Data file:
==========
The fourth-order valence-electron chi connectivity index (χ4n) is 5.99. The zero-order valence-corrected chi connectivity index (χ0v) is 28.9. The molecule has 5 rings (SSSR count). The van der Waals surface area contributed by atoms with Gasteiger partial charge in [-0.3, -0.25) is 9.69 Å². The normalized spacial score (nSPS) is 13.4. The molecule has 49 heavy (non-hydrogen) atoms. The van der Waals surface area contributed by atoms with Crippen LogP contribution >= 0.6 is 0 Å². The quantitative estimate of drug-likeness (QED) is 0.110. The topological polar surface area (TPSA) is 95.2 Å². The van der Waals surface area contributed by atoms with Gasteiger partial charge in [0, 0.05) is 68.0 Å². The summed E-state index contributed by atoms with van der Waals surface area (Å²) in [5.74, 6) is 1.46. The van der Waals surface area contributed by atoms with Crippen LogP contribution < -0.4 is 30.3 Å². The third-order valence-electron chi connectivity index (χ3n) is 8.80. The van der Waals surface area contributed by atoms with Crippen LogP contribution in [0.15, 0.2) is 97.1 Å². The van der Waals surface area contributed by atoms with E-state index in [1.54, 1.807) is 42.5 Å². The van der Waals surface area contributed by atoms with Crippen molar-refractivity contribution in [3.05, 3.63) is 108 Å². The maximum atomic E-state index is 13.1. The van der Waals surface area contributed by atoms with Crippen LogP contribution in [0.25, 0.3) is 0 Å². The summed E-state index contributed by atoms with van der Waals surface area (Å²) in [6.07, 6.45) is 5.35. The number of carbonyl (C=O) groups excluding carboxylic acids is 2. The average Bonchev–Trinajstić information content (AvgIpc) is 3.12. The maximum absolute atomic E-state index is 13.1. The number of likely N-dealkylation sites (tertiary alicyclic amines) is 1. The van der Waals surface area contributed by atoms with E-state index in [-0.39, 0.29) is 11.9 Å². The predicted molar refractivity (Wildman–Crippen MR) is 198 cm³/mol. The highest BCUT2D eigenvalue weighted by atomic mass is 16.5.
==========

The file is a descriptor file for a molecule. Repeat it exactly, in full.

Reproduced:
The fourth-order valence-electron chi connectivity index (χ4n) is 5.99. The zero-order valence-corrected chi connectivity index (χ0v) is 28.9. The molecule has 5 rings (SSSR count). The van der Waals surface area contributed by atoms with Gasteiger partial charge in [-0.3, -0.25) is 9.69 Å². The normalized spacial score (nSPS) is 13.4. The molecule has 49 heavy (non-hydrogen) atoms. The van der Waals surface area contributed by atoms with Crippen LogP contribution >= 0.6 is 0 Å². The quantitative estimate of drug-likeness (QED) is 0.110. The topological polar surface area (TPSA) is 95.2 Å². The van der Waals surface area contributed by atoms with Gasteiger partial charge in [0, 0.05) is 68.0 Å². The summed E-state index contributed by atoms with van der Waals surface area (Å²) in [5.74, 6) is 1.46. The van der Waals surface area contributed by atoms with Crippen LogP contribution < -0.4 is 30.3 Å². The third-order valence-electron chi connectivity index (χ3n) is 8.80. The van der Waals surface area contributed by atoms with Crippen LogP contribution in [0.15, 0.2) is 97.1 Å². The van der Waals surface area contributed by atoms with E-state index in [1.54, 1.807) is 42.5 Å². The van der Waals surface area contributed by atoms with Crippen molar-refractivity contribution in [3.05, 3.63) is 108 Å². The maximum atomic E-state index is 13.1. The van der Waals surface area contributed by atoms with Crippen LogP contribution in [0.25, 0.3) is 0 Å². The summed E-state index contributed by atoms with van der Waals surface area (Å²) in [6.07, 6.45) is 5.35. The number of carbonyl (C=O) groups excluding carboxylic acids is 2. The average Bonchev–Trinajstić information content (AvgIpc) is 3.12. The maximum absolute atomic E-state index is 13.1. The number of likely N-dealkylation sites (tertiary alicyclic amines) is 1. The van der Waals surface area contributed by atoms with E-state index in [-0.39, 0.29) is 11.9 Å². The predicted molar refractivity (Wildman–Crippen MR) is 198 cm³/mol. The highest BCUT2D eigenvalue weighted by atomic mass is 16.5.